Big Data and Healthcare
By Matt Brennan
The last decade has seen a significant spike in the amount of data we generate in just about every activity. The ways in which we analyze this data and understand it have also expanded. One industry where these trends have had a significant positive impact is in healthcare.
The ability to improve our health through technology all starts with what we carry around in our pockets on a daily basis.
Smartphones and Health Data
Our smart phones contain the tools we need to emphasize prevention over cure. We have applications designed to store massive amounts of health data, and applications that can turn our phone into a pedometer that measures how many steps we take in a given day. There are applications that serve as a food journal, tracking our daily calorie intake.
Wearable health technology such as Fitbit or Apple Watch have also seen a tremendous rise in popularity. At some point, physicians may be able to access this technology to understand their patients’ fitness and dietary habits.
The technology that we use on a daily basis to understand our own health has significant potential on an individual and group level. It could also be used to understand the health habits of various demographics.
Mayo clinic, CVS, and Apple Watch all have a strategic partnership with IBM’s Watson. This partnership offers patients an added layer of diagnostic help and preventative care. New medical insights can be gained through the analysis of real-time data.
The same technology that brings cryptocurrencies like Bitcoin to life could potentially improve access to patient records. It could also provide added levels of security to sensitive patient data.
More physicians are coming on board with the idea of remote appointments and telemedicine. This offers patients the added convenience of not having to make a trip into the office, and instead receiving remote care.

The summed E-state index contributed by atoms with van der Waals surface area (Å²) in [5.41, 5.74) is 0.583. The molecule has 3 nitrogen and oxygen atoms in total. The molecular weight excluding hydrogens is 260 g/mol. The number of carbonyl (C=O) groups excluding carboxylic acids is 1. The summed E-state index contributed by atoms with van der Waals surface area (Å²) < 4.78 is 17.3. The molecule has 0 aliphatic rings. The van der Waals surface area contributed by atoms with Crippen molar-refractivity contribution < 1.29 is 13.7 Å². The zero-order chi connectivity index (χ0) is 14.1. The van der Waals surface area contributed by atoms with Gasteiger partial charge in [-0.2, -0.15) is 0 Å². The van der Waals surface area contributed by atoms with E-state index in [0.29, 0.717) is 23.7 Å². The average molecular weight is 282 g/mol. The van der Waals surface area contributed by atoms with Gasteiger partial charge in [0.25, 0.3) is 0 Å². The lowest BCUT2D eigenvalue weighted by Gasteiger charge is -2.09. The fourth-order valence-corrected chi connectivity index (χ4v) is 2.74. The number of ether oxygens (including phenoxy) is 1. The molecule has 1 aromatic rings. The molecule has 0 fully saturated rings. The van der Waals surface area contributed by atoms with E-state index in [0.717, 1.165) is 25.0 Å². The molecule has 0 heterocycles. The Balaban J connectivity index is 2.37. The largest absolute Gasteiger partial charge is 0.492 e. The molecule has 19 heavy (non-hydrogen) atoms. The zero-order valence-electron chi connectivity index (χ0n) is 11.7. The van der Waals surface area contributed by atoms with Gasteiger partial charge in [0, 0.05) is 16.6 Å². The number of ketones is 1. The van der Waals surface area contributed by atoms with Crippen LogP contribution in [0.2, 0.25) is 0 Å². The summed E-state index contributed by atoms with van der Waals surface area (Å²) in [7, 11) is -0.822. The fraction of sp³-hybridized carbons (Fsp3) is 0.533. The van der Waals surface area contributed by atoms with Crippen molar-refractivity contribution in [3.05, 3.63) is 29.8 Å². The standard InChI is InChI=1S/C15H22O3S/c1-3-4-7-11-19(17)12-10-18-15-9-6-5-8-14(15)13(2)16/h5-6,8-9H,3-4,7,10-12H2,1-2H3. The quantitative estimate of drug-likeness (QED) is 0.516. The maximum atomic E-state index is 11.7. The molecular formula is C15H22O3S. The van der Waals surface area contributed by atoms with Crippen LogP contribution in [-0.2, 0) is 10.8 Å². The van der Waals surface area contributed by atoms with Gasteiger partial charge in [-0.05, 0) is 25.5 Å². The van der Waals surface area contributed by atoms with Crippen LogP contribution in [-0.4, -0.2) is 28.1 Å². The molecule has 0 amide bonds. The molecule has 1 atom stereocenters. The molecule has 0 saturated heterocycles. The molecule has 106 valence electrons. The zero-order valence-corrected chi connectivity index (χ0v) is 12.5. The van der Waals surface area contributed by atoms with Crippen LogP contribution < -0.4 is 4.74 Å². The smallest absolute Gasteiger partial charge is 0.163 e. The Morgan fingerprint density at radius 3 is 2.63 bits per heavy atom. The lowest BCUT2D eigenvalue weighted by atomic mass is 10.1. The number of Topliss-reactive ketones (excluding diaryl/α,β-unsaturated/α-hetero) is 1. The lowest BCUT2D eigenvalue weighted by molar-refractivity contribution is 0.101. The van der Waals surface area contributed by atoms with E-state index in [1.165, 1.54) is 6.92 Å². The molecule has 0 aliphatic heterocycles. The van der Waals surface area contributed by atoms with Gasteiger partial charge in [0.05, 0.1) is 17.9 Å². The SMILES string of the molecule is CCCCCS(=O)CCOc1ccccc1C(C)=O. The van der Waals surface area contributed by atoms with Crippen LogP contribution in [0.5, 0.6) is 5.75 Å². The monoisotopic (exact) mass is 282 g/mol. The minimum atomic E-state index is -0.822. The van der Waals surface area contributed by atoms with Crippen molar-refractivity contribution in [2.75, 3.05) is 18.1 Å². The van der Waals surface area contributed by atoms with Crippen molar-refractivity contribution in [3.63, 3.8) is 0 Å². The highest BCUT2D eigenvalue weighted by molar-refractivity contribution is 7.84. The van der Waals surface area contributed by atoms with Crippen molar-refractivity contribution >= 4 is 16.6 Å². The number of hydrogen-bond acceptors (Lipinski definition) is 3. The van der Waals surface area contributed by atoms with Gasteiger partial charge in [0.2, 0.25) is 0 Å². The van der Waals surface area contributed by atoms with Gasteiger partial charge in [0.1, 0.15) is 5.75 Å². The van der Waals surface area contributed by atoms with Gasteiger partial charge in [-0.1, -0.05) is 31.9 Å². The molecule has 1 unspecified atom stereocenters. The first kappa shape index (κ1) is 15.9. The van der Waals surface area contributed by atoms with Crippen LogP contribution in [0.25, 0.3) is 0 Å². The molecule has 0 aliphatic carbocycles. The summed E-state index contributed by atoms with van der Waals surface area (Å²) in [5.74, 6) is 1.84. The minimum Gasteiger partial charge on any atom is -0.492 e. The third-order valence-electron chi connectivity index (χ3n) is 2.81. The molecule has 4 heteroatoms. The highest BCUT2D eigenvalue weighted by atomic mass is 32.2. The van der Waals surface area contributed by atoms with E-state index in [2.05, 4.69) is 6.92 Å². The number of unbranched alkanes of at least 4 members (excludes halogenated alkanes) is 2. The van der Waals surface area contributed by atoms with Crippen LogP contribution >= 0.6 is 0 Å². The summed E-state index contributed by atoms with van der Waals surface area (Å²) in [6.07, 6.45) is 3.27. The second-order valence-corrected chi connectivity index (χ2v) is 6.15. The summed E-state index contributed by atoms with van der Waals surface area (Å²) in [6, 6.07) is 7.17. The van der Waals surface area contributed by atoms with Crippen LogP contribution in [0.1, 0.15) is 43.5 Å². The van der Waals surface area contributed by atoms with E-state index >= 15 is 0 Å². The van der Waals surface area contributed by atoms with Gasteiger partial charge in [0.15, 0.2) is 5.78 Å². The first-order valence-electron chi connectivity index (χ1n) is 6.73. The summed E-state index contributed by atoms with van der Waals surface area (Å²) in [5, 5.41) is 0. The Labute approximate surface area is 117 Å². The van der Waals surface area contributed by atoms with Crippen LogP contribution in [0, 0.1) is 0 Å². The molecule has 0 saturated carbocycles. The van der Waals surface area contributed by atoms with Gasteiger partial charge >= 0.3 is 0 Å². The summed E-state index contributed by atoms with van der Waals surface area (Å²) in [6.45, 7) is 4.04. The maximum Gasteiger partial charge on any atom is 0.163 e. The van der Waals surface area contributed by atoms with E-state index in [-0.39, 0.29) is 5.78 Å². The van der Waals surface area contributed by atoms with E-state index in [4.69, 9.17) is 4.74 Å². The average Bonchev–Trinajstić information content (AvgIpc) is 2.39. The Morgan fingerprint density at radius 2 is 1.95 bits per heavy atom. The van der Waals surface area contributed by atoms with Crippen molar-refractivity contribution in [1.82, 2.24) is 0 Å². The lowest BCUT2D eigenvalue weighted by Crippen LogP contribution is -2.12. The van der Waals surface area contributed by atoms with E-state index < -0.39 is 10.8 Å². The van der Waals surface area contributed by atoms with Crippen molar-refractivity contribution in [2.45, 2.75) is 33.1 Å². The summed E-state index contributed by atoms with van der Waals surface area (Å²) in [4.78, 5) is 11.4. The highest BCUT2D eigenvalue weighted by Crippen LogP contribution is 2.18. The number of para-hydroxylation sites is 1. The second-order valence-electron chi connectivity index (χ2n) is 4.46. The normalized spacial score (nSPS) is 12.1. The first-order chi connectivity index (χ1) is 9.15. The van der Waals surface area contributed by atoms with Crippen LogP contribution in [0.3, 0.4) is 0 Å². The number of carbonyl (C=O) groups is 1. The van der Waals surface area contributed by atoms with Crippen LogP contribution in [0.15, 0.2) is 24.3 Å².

All jokes aside, smart toilets use can collect data to calculate measurements such as your BMI, blood pressure, and blood sugar levels. These markers can help you determine when there is an anomaly and you need to see a doctor. You can think of it as a toilet’s version of a check engine light.
Your toilet might be able to provide diabetics, women looking to conceive, or the general health-conscious population with a tremendous amount of insight. While many of these toilets are still significantly pricey, for those looking for fast analysis, the investment may be worth it.
Big data has a tremendous potential to advance healthcare and provide better patient insights. It’s important for healthcare companies to understand the role that data can play in user experience. When IT experts and data scientists can collaborate with those in the medical field, the potential to improve human well-being will skyrocket.
Access to new amounts of health-related data can continue to revolutionize the healthcare industry for the future.